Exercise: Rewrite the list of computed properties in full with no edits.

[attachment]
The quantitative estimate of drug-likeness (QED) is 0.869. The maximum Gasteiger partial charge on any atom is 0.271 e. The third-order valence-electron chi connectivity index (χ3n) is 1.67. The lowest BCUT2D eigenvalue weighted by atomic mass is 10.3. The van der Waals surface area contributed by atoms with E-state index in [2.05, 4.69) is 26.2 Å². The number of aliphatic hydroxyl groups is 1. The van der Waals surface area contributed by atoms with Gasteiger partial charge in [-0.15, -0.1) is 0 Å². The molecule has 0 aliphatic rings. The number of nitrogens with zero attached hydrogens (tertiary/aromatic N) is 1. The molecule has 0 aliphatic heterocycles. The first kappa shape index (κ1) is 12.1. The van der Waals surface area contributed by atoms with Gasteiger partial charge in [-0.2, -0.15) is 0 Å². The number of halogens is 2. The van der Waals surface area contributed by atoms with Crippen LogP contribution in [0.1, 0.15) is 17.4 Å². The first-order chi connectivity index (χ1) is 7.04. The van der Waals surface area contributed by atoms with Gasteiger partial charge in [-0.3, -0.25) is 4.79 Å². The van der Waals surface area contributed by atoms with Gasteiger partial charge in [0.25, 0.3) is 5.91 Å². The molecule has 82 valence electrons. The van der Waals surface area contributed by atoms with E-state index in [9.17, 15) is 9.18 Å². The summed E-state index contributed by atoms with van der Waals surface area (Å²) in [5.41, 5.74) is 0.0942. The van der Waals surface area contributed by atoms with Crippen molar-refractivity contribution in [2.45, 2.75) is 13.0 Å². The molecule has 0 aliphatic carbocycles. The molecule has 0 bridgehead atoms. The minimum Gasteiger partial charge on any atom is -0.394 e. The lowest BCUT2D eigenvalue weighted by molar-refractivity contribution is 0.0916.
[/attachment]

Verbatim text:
The quantitative estimate of drug-likeness (QED) is 0.869. The maximum Gasteiger partial charge on any atom is 0.271 e. The third-order valence-electron chi connectivity index (χ3n) is 1.67. The lowest BCUT2D eigenvalue weighted by atomic mass is 10.3. The van der Waals surface area contributed by atoms with E-state index in [2.05, 4.69) is 26.2 Å². The number of aliphatic hydroxyl groups is 1. The van der Waals surface area contributed by atoms with Gasteiger partial charge in [-0.15, -0.1) is 0 Å². The molecule has 0 aliphatic rings. The number of nitrogens with zero attached hydrogens (tertiary/aromatic N) is 1. The molecule has 0 aliphatic heterocycles. The first kappa shape index (κ1) is 12.1. The van der Waals surface area contributed by atoms with Gasteiger partial charge in [-0.2, -0.15) is 0 Å². The number of halogens is 2. The van der Waals surface area contributed by atoms with Crippen LogP contribution in [0.1, 0.15) is 17.4 Å². The first-order chi connectivity index (χ1) is 7.04. The van der Waals surface area contributed by atoms with Gasteiger partial charge in [-0.3, -0.25) is 4.79 Å². The van der Waals surface area contributed by atoms with Gasteiger partial charge in [0.25, 0.3) is 5.91 Å². The molecule has 82 valence electrons. The van der Waals surface area contributed by atoms with E-state index in [9.17, 15) is 9.18 Å². The summed E-state index contributed by atoms with van der Waals surface area (Å²) in [5.41, 5.74) is 0.0942. The van der Waals surface area contributed by atoms with Crippen molar-refractivity contribution in [2.45, 2.75) is 13.0 Å². The molecule has 0 aliphatic carbocycles. The molecule has 0 bridgehead atoms. The minimum Gasteiger partial charge on any atom is -0.394 e. The lowest BCUT2D eigenvalue weighted by molar-refractivity contribution is 0.0916.